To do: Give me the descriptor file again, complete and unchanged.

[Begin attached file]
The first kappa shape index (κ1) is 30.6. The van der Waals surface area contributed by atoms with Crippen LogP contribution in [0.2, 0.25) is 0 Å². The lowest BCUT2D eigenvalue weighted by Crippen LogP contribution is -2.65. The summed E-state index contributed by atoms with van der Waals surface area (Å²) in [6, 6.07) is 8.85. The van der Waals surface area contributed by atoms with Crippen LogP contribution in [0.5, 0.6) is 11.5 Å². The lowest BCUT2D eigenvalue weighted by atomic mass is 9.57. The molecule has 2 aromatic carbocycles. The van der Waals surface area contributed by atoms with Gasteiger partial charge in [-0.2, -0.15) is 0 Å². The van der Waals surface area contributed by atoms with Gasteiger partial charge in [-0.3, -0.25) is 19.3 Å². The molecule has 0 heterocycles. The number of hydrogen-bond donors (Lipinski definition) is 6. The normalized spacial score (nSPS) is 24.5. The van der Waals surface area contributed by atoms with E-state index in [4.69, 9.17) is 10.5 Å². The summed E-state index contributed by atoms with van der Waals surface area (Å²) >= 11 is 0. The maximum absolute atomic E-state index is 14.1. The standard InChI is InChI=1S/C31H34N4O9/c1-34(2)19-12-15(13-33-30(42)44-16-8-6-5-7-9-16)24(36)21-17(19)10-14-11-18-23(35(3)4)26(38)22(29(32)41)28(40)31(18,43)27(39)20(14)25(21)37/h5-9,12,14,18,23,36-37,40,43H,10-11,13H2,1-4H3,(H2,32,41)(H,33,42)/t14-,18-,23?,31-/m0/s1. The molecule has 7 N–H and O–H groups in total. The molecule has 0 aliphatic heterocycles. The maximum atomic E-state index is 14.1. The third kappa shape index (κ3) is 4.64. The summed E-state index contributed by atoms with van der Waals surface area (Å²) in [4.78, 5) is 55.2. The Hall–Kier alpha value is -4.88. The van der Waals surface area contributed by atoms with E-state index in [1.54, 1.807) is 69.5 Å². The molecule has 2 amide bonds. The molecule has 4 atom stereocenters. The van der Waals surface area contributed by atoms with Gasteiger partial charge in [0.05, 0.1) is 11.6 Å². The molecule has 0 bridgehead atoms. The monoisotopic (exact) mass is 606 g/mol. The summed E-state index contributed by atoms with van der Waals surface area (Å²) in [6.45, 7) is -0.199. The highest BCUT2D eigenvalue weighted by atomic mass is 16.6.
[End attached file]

The first kappa shape index (κ1) is 30.6. The van der Waals surface area contributed by atoms with Crippen LogP contribution in [0.2, 0.25) is 0 Å². The lowest BCUT2D eigenvalue weighted by Crippen LogP contribution is -2.65. The summed E-state index contributed by atoms with van der Waals surface area (Å²) in [6, 6.07) is 8.85. The van der Waals surface area contributed by atoms with Crippen LogP contribution in [0.5, 0.6) is 11.5 Å². The lowest BCUT2D eigenvalue weighted by atomic mass is 9.57. The molecule has 2 aromatic carbocycles. The van der Waals surface area contributed by atoms with Gasteiger partial charge in [-0.2, -0.15) is 0 Å². The van der Waals surface area contributed by atoms with Gasteiger partial charge in [-0.3, -0.25) is 19.3 Å². The molecule has 0 heterocycles. The number of hydrogen-bond donors (Lipinski definition) is 6. The normalized spacial score (nSPS) is 24.5. The van der Waals surface area contributed by atoms with E-state index in [4.69, 9.17) is 10.5 Å². The summed E-state index contributed by atoms with van der Waals surface area (Å²) >= 11 is 0. The maximum absolute atomic E-state index is 14.1. The standard InChI is InChI=1S/C31H34N4O9/c1-34(2)19-12-15(13-33-30(42)44-16-8-6-5-7-9-16)24(36)21-17(19)10-14-11-18-23(35(3)4)26(38)22(29(32)41)28(40)31(18,43)27(39)20(14)25(21)37/h5-9,12,14,18,23,36-37,40,43H,10-11,13H2,1-4H3,(H2,32,41)(H,33,42)/t14-,18-,23?,31-/m0/s1. The molecule has 7 N–H and O–H groups in total. The molecule has 0 aliphatic heterocycles. The maximum atomic E-state index is 14.1. The third kappa shape index (κ3) is 4.64. The summed E-state index contributed by atoms with van der Waals surface area (Å²) in [4.78, 5) is 55.2. The Hall–Kier alpha value is -4.88. The van der Waals surface area contributed by atoms with E-state index in [1.54, 1.807) is 69.5 Å². The molecule has 2 amide bonds. The molecule has 4 atom stereocenters. The van der Waals surface area contributed by atoms with Gasteiger partial charge in [0.05, 0.1) is 11.6 Å². The molecule has 0 bridgehead atoms. The monoisotopic (exact) mass is 606 g/mol. The summed E-state index contributed by atoms with van der Waals surface area (Å²) in [6.45, 7) is -0.199. The highest BCUT2D eigenvalue weighted by atomic mass is 16.6.